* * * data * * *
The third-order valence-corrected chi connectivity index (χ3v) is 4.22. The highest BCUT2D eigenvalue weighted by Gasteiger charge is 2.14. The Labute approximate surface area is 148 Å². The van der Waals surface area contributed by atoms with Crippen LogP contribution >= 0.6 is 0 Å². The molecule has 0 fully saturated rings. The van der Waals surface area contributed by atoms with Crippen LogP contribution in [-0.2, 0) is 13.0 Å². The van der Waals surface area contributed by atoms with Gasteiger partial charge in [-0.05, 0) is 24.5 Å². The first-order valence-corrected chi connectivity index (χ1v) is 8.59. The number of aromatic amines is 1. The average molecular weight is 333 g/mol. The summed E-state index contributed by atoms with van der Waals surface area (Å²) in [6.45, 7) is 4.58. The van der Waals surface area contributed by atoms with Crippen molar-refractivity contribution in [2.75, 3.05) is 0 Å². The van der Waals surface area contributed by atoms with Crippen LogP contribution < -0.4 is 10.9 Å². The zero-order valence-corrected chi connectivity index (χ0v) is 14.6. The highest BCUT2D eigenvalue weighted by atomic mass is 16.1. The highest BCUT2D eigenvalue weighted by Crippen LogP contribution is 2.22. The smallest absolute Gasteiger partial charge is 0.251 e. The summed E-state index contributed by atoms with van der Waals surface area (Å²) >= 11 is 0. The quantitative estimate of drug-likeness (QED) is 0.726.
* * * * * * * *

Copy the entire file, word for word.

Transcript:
The third-order valence-corrected chi connectivity index (χ3v) is 4.22. The highest BCUT2D eigenvalue weighted by Gasteiger charge is 2.14. The Labute approximate surface area is 148 Å². The van der Waals surface area contributed by atoms with Crippen LogP contribution >= 0.6 is 0 Å². The molecule has 0 fully saturated rings. The van der Waals surface area contributed by atoms with Crippen LogP contribution in [-0.2, 0) is 13.0 Å². The van der Waals surface area contributed by atoms with Gasteiger partial charge in [-0.05, 0) is 24.5 Å². The first-order valence-corrected chi connectivity index (χ1v) is 8.59. The number of aromatic amines is 1. The average molecular weight is 333 g/mol. The summed E-state index contributed by atoms with van der Waals surface area (Å²) in [6.45, 7) is 4.58. The van der Waals surface area contributed by atoms with Crippen molar-refractivity contribution in [2.75, 3.05) is 0 Å². The van der Waals surface area contributed by atoms with Crippen LogP contribution < -0.4 is 10.9 Å². The zero-order valence-corrected chi connectivity index (χ0v) is 14.6. The highest BCUT2D eigenvalue weighted by atomic mass is 16.1. The highest BCUT2D eigenvalue weighted by Crippen LogP contribution is 2.22. The smallest absolute Gasteiger partial charge is 0.251 e. The summed E-state index contributed by atoms with van der Waals surface area (Å²) >= 11 is 0. The quantitative estimate of drug-likeness (QED) is 0.726.